From the very first time they hold their newborn babies, mothers are trapped on an emotional rollercoaster, flitting endlessly between the joys and anxieties of childrearing. Packed with countless individual moments of success and failure, growth and regression, every day is a barrage of extreme emotions. And, of course, those feelings only intensify when their children begin to interact with the outside world, impacted constantly by circumstances beyond their control.
Mothers in the Ukraine rarely have the luxury of watching their children grow due to an unrelenting crisis in the region that has stripped away all sense of normalcy and routine. Instead, they fight for survival daily, shielding their children from the worst rather than helping them become their very best selves.
The crisis in the Ukraine is multifaceted. Trapped in a tenuous ceasefire since 2015, the unemployment rate continues to rise, and nearly 60 percent of the country’s population lives at or below the poverty line. Basic goods are kept just out of reach for low-income families and social support services are entirely absent.
Despite having the odds stacked against them, two Jewish mothers from the Ukraine refused to allow their children’s development and happiness to become casualties of the crisis. With a steel resolve, they battled internal and external forces to give their children the best possible chance at leading fulfilling lives.
Born and raised in the Ukrainian city of Zhytomyr, Liana Luschenko attended public school through the fifth grade, switching to a Jewish school the next year. A precocious student, Liana excelled at school. However, in the ninth grade, Liana began experiencing severe epileptic episodes, and her mother decided to pull her out of school, ending her formal education.
Isolated from children her own age, Liana met Vladmir, who was several years older. The teenagers fell in love and got married, alienating Liana from her family. Soon thereafter, Liana became pregnant with her first child.
Early on in their marriage, Vladmir became addicted to alcohol, and would frequently lash out violently while drunk. During one of these episodes, he attempted to hit Liana but hit their four-month-old son, Nazar, instead. The blow was so severe that the baby was in the ICU for several months. When Nazar finally regained consciousness, he was permanently disabled on his left side and suffered from severe epileptic fits as a result of the head trauma.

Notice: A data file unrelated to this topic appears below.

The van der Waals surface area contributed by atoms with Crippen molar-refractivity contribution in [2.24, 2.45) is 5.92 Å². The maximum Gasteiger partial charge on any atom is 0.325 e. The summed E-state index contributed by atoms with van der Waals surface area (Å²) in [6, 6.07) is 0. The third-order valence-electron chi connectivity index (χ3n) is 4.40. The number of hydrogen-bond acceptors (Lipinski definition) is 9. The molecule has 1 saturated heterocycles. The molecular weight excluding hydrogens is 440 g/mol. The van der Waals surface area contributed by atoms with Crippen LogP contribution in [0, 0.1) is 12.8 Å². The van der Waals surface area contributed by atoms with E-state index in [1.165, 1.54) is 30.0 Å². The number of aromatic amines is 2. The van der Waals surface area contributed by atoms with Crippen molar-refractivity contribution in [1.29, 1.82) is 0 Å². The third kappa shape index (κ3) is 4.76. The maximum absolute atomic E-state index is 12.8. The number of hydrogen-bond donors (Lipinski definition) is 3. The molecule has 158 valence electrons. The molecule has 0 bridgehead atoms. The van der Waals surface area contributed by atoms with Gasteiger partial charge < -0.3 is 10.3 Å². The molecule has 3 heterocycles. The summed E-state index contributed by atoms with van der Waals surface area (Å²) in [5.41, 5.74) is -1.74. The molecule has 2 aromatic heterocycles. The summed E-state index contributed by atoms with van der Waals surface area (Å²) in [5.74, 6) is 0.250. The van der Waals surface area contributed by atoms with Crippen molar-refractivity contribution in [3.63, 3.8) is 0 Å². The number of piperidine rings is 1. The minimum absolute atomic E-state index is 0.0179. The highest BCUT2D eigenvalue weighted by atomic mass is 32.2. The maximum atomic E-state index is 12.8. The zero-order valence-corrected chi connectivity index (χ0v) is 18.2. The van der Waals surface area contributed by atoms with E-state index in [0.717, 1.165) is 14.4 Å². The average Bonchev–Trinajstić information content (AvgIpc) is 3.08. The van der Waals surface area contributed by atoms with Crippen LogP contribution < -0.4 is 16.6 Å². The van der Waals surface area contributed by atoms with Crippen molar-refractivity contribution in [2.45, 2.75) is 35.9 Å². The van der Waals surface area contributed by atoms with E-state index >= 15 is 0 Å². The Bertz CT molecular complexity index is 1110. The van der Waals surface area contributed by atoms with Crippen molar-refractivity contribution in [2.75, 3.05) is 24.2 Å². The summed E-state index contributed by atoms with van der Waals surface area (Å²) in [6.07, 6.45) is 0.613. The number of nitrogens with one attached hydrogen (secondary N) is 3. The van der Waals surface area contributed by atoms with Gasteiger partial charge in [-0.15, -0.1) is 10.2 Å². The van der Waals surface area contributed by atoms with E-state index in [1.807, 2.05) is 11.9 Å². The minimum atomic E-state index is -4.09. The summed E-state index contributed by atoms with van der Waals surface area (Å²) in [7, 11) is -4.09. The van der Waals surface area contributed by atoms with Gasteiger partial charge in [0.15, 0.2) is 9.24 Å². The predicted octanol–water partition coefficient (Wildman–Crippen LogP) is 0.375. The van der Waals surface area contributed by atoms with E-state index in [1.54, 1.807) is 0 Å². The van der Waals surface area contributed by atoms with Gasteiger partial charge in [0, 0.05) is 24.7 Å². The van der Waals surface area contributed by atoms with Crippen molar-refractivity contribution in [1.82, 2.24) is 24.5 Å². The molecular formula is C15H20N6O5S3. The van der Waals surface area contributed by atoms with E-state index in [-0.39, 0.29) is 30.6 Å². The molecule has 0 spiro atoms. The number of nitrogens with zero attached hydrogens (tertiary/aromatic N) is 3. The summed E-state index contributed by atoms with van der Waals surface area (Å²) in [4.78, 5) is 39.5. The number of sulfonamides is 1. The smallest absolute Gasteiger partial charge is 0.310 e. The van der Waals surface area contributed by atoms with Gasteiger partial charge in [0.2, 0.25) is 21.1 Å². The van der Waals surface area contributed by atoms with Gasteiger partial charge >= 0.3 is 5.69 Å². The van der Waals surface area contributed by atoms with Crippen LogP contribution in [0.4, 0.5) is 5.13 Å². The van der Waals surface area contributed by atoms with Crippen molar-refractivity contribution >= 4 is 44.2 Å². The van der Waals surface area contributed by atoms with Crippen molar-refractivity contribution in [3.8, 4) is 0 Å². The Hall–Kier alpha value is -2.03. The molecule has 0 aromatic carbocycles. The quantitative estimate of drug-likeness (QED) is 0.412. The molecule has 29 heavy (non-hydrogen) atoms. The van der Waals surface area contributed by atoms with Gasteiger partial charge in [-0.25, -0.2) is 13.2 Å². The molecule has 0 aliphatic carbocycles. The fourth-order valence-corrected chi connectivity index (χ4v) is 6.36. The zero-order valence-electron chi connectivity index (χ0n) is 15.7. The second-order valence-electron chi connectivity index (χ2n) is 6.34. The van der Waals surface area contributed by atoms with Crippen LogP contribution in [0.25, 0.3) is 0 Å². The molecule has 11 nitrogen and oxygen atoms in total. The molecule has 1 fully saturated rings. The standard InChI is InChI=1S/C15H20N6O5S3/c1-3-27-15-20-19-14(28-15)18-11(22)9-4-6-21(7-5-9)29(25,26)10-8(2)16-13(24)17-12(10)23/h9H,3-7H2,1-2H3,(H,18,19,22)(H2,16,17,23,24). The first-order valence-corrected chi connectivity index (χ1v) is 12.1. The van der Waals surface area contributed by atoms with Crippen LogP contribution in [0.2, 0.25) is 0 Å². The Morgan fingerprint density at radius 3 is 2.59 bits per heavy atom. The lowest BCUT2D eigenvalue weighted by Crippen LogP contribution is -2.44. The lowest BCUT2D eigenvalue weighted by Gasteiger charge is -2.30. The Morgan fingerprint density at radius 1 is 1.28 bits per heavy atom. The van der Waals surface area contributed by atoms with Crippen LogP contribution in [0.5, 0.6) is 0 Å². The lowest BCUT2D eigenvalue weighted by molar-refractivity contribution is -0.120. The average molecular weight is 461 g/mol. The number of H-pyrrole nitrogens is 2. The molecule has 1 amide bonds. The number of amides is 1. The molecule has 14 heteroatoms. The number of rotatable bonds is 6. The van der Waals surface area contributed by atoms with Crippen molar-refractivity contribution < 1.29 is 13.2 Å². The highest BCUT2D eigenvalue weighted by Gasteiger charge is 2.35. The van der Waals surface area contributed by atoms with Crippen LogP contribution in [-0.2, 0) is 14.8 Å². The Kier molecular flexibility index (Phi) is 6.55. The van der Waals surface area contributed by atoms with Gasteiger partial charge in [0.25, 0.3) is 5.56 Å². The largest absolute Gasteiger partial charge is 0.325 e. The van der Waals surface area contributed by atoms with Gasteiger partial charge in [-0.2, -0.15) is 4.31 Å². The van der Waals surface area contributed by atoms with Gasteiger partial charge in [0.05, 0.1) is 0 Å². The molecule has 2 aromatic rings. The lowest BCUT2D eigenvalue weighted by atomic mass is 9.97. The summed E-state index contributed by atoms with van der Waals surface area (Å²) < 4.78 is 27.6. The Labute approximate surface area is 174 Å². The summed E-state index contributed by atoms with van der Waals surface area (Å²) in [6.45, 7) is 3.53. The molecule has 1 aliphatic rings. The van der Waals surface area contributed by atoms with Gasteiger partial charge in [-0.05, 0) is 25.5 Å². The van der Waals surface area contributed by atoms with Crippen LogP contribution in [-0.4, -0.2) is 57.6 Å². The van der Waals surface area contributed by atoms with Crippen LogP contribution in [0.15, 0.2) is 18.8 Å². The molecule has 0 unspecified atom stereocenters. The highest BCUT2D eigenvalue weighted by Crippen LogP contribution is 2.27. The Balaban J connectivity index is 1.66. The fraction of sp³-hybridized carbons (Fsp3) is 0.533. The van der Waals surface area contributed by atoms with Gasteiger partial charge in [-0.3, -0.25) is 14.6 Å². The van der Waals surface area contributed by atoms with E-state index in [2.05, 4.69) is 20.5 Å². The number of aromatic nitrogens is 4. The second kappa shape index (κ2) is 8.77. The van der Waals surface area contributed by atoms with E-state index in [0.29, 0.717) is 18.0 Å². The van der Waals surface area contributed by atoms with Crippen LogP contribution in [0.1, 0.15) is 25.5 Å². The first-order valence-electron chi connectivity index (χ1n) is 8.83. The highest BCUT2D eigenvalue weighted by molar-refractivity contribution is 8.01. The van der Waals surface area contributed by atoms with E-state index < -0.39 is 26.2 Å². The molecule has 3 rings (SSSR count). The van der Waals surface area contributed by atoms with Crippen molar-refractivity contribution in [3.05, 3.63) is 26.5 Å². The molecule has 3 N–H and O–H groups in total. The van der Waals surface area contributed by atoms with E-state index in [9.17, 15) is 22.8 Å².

Over the course of the next few years, Liana had her second and third children with Vladmir, and began suffering from severe post-partum depression. The family lived on the children’s governmental allowance and were very deeply in debt. Vladmir was continually abusive, and Liana sunk deeper into depression. If the constant turmoil in the streets weren’t enough, the struggles at home would be her end.
A few towns over in Kherson, Irena Mali had a similar story to tell. She had fallen in love with a man who promised to take care of her forever, however, after Irena gave birth to two sons, her husband became disillusioned with family life and abandoned them. Irena took her two young sons and moved in with her elderly father.
When Irena’s father passed away, she married for a second time and had another child. Her second husband soon abandoned the family, leaving them to fend for themselves once again.
With limited options, Irena moved her family into a drafty and dimly lit shack with leaks in the ceiling and walls. Unable to find employment, Irena could not afford to feed her children every day, so they became sickly and malnourished. Angry about their living conditions and jealous of their schoolmates with loving fathers, decent clothes, and plentiful food, her children fought constantly, using their fists to release their frustrations.
Like Liana, Irena had hit rock bottom. The future seemed bleak.
When she was expecting her third child, Liana met Chani, an old friend from the Jewish high school she had attended. The women bonded over the fact that they were both expecting and exchanged phone numbers.
Several months later, Liana received a call from Chani telling her about LifeChanger FSU, a new program that assisted Jewish families in crisis across the Ukraine by providing frameworks for housing, education, and healthcare. Drowning in debt and overwhelmed by her parental responsibilities, Liana had no choice but to accept the help. That was her first act of bravery.
With the assistance and encouragement of Chani and LifeChanger FSU, Liana found the strength to venture out of the house and move her family forward. She found appropriate educational frameworks and psychological support for her two younger children, began fighting the government for Nazar’s disability benefits, received new clothing for every member of the family, and was finally able to provide her children with a clean and orderly place to live.